2018 Subaru Crosstrek
“As minor as they might seem, features like a push-start ignition can really make a difference in daily life.” Michael Cantu
Service life 8 mo/14,320 mi
Avg CO2 0.72 lb/mi
Energy cons 126 kw-hr/100 mi
Unresolved problems None
Maintenance cost $0
Normal-wear cost $0
Base price $23,510 As tested $26,899 Avg Fuel Econ: 26.8 mpg
It has been eight months since we received our long-term Crosstrek tester, and although we’re enjoying our time in Subaru’s smallest crossover, it’s time to complain. Sorry, little Subaru, but the honeymoon is over.
Most higher-trim vehicles have a pushstart ignition. A proximity key—a feature that allows you to touch or push a button on the door handle to lock and unlock the door—almost always accompanies a push-start ignition. Sadly, our midlevel Crosstrek Premium is equipped with neither a push-start nor a proximity key, and these aren’t available unless you opt for the top Limited trim. This is unfortunate considering the Premium trim’s price.
Now, this might sound like nitpicking. After all, key fobs and ignition keys have been used for so long, but trust me: Once you get used to the convenience of just touching a door handle to get in and pushing a button to start a car, you’ll never want to go back. Gone are the days of searching for your key fob while you hold items in your hands or hunting for the ignition and scratching the area around it from failed attempts.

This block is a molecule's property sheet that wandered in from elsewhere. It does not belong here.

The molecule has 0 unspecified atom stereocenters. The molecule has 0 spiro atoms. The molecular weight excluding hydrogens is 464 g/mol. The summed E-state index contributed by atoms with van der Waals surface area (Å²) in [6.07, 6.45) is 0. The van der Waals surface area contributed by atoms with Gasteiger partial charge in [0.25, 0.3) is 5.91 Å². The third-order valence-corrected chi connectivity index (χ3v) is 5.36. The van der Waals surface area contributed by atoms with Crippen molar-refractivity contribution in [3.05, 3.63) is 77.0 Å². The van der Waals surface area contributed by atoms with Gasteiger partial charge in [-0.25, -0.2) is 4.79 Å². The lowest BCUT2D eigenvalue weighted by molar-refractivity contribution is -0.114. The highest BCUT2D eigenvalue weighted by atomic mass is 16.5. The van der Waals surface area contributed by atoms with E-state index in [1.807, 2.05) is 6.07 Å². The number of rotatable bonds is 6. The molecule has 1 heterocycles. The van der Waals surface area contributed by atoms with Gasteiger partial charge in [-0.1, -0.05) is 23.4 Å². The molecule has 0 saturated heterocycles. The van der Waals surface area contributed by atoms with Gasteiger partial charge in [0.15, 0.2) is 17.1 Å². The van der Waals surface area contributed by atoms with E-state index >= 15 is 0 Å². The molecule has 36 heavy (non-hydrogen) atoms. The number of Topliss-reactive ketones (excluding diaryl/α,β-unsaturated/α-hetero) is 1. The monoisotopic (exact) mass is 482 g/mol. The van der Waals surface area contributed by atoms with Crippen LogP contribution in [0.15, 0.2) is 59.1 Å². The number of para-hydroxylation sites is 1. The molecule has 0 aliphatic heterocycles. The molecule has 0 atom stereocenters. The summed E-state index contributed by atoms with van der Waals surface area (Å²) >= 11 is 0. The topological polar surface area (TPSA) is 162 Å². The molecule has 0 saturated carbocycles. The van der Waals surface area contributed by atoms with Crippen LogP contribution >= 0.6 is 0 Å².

Another feature I miss that the Crosstrek should have at this price point: door locks that automatically unlock when the vehicle is put into park and automatically lock again when the vehicle is put into drive or reverse.
And Subaru, please give the Crosstrek linear acceleration. A common complaint about many Subarus is their necksnapping initial throttle response. Touch the throttle pedal just a little too aggressively, and the Crosstrek surges forward quickly, surprising those not ready with an uncomfortable jerk. During daily driving with passengers, this is always in the back of my head and forces me to apply the throttle carefully so that I don’t annoy my occupants. This shouldn’t be an issue. Subaru could reduce the Crosstrek’s initial throttle response as it’s done in the all-new 2019 Ascent; I’ve driven the Ascent, and my neck says thank you.
Despite these flaws, we still look forward to getting the Crosstrek out of the concrete jungle to better experience it in its natural habitat, coming soon.